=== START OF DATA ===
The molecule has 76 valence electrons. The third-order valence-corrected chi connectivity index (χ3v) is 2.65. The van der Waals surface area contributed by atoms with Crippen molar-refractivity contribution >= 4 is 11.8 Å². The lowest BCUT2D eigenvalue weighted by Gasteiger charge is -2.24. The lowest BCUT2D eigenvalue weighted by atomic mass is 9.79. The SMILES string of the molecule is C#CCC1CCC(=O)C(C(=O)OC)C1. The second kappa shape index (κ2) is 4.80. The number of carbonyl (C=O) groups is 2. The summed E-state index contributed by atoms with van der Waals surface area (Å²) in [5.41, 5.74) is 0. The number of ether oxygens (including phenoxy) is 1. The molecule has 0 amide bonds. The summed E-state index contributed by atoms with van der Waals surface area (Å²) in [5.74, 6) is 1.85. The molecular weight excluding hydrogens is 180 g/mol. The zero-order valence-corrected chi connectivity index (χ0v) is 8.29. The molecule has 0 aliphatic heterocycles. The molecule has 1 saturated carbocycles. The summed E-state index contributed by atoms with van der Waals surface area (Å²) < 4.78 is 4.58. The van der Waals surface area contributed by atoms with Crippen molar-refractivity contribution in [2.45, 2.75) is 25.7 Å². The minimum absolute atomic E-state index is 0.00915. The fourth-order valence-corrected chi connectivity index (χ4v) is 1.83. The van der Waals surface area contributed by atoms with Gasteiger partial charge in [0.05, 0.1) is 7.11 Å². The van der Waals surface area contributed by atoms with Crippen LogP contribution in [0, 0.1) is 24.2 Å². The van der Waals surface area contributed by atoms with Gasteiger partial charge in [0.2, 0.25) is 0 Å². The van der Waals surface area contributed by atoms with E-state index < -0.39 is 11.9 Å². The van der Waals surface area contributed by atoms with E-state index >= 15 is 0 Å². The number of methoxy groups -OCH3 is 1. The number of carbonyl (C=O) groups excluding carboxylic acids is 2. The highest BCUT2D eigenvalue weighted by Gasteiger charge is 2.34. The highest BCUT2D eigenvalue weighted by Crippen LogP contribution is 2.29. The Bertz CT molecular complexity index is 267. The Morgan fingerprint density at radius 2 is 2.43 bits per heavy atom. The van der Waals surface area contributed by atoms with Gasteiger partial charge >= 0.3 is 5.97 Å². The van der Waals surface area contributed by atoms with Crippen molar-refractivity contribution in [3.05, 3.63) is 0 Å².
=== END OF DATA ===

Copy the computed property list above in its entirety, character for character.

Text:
The molecule has 76 valence electrons. The third-order valence-corrected chi connectivity index (χ3v) is 2.65. The van der Waals surface area contributed by atoms with Crippen molar-refractivity contribution >= 4 is 11.8 Å². The lowest BCUT2D eigenvalue weighted by Gasteiger charge is -2.24. The lowest BCUT2D eigenvalue weighted by atomic mass is 9.79. The SMILES string of the molecule is C#CCC1CCC(=O)C(C(=O)OC)C1. The second kappa shape index (κ2) is 4.80. The number of carbonyl (C=O) groups is 2. The summed E-state index contributed by atoms with van der Waals surface area (Å²) in [5.41, 5.74) is 0. The number of ether oxygens (including phenoxy) is 1. The molecule has 0 amide bonds. The summed E-state index contributed by atoms with van der Waals surface area (Å²) in [5.74, 6) is 1.85. The molecular weight excluding hydrogens is 180 g/mol. The zero-order valence-corrected chi connectivity index (χ0v) is 8.29. The molecule has 0 aliphatic heterocycles. The molecule has 1 saturated carbocycles. The summed E-state index contributed by atoms with van der Waals surface area (Å²) < 4.78 is 4.58. The van der Waals surface area contributed by atoms with Crippen molar-refractivity contribution in [2.45, 2.75) is 25.7 Å². The minimum absolute atomic E-state index is 0.00915. The fourth-order valence-corrected chi connectivity index (χ4v) is 1.83. The van der Waals surface area contributed by atoms with Gasteiger partial charge in [0.05, 0.1) is 7.11 Å². The van der Waals surface area contributed by atoms with Crippen LogP contribution in [0, 0.1) is 24.2 Å². The van der Waals surface area contributed by atoms with Gasteiger partial charge in [0.2, 0.25) is 0 Å². The van der Waals surface area contributed by atoms with E-state index < -0.39 is 11.9 Å². The van der Waals surface area contributed by atoms with E-state index >= 15 is 0 Å². The number of methoxy groups -OCH3 is 1. The number of carbonyl (C=O) groups excluding carboxylic acids is 2. The highest BCUT2D eigenvalue weighted by Gasteiger charge is 2.34. The highest BCUT2D eigenvalue weighted by Crippen LogP contribution is 2.29. The Bertz CT molecular complexity index is 267. The Morgan fingerprint density at radius 2 is 2.43 bits per heavy atom. The van der Waals surface area contributed by atoms with Gasteiger partial charge >= 0.3 is 5.97 Å². The van der Waals surface area contributed by atoms with Crippen molar-refractivity contribution in [3.05, 3.63) is 0 Å².